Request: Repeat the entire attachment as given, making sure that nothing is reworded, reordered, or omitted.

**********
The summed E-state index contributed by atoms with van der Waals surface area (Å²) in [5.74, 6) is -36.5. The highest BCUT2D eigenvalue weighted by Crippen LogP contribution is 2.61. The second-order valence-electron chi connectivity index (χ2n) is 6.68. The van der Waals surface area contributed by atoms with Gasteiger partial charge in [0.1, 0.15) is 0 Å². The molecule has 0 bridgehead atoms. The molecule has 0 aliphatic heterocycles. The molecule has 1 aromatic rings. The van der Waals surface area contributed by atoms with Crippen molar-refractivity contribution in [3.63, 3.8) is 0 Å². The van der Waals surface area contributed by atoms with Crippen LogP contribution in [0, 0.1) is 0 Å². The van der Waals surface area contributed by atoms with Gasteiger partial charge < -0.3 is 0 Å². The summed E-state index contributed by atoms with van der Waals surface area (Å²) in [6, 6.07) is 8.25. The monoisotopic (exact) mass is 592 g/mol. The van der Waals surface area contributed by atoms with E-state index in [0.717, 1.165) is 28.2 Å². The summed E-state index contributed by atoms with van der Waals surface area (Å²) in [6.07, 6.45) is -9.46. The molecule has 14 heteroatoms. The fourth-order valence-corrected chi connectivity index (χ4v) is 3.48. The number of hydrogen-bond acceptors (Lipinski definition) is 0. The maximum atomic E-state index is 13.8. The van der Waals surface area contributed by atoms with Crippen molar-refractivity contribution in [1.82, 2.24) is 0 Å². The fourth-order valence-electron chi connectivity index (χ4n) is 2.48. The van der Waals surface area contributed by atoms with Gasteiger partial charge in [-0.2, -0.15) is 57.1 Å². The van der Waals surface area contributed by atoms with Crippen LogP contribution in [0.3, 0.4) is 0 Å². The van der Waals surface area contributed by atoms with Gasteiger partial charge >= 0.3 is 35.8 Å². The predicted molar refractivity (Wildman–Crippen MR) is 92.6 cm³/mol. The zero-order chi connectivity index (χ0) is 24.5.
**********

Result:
The summed E-state index contributed by atoms with van der Waals surface area (Å²) in [5.74, 6) is -36.5. The highest BCUT2D eigenvalue weighted by Crippen LogP contribution is 2.61. The second-order valence-electron chi connectivity index (χ2n) is 6.68. The van der Waals surface area contributed by atoms with Gasteiger partial charge in [0.1, 0.15) is 0 Å². The molecule has 0 bridgehead atoms. The molecule has 0 aliphatic heterocycles. The molecule has 1 aromatic rings. The van der Waals surface area contributed by atoms with Crippen molar-refractivity contribution in [3.63, 3.8) is 0 Å². The van der Waals surface area contributed by atoms with Crippen LogP contribution in [0, 0.1) is 0 Å². The van der Waals surface area contributed by atoms with Gasteiger partial charge < -0.3 is 0 Å². The summed E-state index contributed by atoms with van der Waals surface area (Å²) in [6, 6.07) is 8.25. The monoisotopic (exact) mass is 592 g/mol. The van der Waals surface area contributed by atoms with E-state index in [0.717, 1.165) is 28.2 Å². The summed E-state index contributed by atoms with van der Waals surface area (Å²) in [6.07, 6.45) is -9.46. The molecule has 14 heteroatoms. The fourth-order valence-corrected chi connectivity index (χ4v) is 3.48. The number of hydrogen-bond acceptors (Lipinski definition) is 0. The maximum atomic E-state index is 13.8. The van der Waals surface area contributed by atoms with Crippen molar-refractivity contribution in [1.82, 2.24) is 0 Å². The fourth-order valence-electron chi connectivity index (χ4n) is 2.48. The van der Waals surface area contributed by atoms with Gasteiger partial charge in [-0.2, -0.15) is 57.1 Å². The van der Waals surface area contributed by atoms with Crippen LogP contribution in [0.3, 0.4) is 0 Å². The van der Waals surface area contributed by atoms with Gasteiger partial charge >= 0.3 is 35.8 Å². The predicted molar refractivity (Wildman–Crippen MR) is 92.6 cm³/mol. The zero-order chi connectivity index (χ0) is 24.5.